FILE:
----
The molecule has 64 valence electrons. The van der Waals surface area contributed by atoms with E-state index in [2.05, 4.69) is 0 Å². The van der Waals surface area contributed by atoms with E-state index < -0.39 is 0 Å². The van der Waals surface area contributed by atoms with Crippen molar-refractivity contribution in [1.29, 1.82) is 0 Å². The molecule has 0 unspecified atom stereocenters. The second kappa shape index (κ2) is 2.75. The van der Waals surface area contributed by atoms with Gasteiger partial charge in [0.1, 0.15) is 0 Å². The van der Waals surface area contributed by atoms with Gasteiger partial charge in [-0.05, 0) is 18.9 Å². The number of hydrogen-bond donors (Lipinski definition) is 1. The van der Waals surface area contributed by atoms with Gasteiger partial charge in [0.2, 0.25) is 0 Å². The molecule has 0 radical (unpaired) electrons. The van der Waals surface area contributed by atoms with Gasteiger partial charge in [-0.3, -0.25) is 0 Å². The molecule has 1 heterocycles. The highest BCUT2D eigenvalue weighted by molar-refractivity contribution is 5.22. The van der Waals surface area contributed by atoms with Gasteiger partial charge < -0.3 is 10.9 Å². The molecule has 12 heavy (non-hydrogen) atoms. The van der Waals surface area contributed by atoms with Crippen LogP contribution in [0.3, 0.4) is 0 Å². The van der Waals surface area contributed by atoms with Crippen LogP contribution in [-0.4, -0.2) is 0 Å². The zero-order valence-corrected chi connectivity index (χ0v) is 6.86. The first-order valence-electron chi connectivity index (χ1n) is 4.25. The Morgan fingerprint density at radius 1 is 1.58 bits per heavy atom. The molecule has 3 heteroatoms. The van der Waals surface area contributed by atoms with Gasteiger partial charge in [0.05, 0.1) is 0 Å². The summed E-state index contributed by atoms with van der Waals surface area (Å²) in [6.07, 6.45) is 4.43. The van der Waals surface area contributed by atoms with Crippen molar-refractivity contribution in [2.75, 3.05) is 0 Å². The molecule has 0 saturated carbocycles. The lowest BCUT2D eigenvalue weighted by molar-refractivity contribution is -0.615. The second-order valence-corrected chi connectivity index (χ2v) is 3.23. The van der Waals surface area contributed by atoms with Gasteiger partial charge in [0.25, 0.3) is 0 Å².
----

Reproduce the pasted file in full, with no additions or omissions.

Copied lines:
The molecule has 64 valence electrons. The van der Waals surface area contributed by atoms with E-state index in [2.05, 4.69) is 0 Å². The van der Waals surface area contributed by atoms with E-state index < -0.39 is 0 Å². The van der Waals surface area contributed by atoms with Crippen molar-refractivity contribution in [1.29, 1.82) is 0 Å². The molecule has 0 unspecified atom stereocenters. The second kappa shape index (κ2) is 2.75. The van der Waals surface area contributed by atoms with Gasteiger partial charge in [0.1, 0.15) is 0 Å². The van der Waals surface area contributed by atoms with Gasteiger partial charge in [-0.05, 0) is 18.9 Å². The number of hydrogen-bond donors (Lipinski definition) is 1. The van der Waals surface area contributed by atoms with Gasteiger partial charge in [0.2, 0.25) is 0 Å². The molecule has 0 radical (unpaired) electrons. The van der Waals surface area contributed by atoms with Gasteiger partial charge in [-0.3, -0.25) is 0 Å². The molecule has 1 heterocycles. The highest BCUT2D eigenvalue weighted by molar-refractivity contribution is 5.22. The van der Waals surface area contributed by atoms with Gasteiger partial charge < -0.3 is 10.9 Å². The molecule has 12 heavy (non-hydrogen) atoms. The van der Waals surface area contributed by atoms with Crippen LogP contribution in [0.3, 0.4) is 0 Å². The van der Waals surface area contributed by atoms with Crippen LogP contribution in [-0.4, -0.2) is 0 Å². The zero-order valence-corrected chi connectivity index (χ0v) is 6.86. The first-order valence-electron chi connectivity index (χ1n) is 4.25. The Morgan fingerprint density at radius 1 is 1.58 bits per heavy atom. The molecule has 3 heteroatoms. The van der Waals surface area contributed by atoms with Gasteiger partial charge in [0.05, 0.1) is 0 Å². The summed E-state index contributed by atoms with van der Waals surface area (Å²) in [6.07, 6.45) is 4.43. The van der Waals surface area contributed by atoms with Crippen molar-refractivity contribution in [2.75, 3.05) is 0 Å². The molecule has 0 saturated carbocycles. The lowest BCUT2D eigenvalue weighted by molar-refractivity contribution is -0.615. The second-order valence-corrected chi connectivity index (χ2v) is 3.23. The van der Waals surface area contributed by atoms with Gasteiger partial charge in [0.25, 0.3) is 0 Å².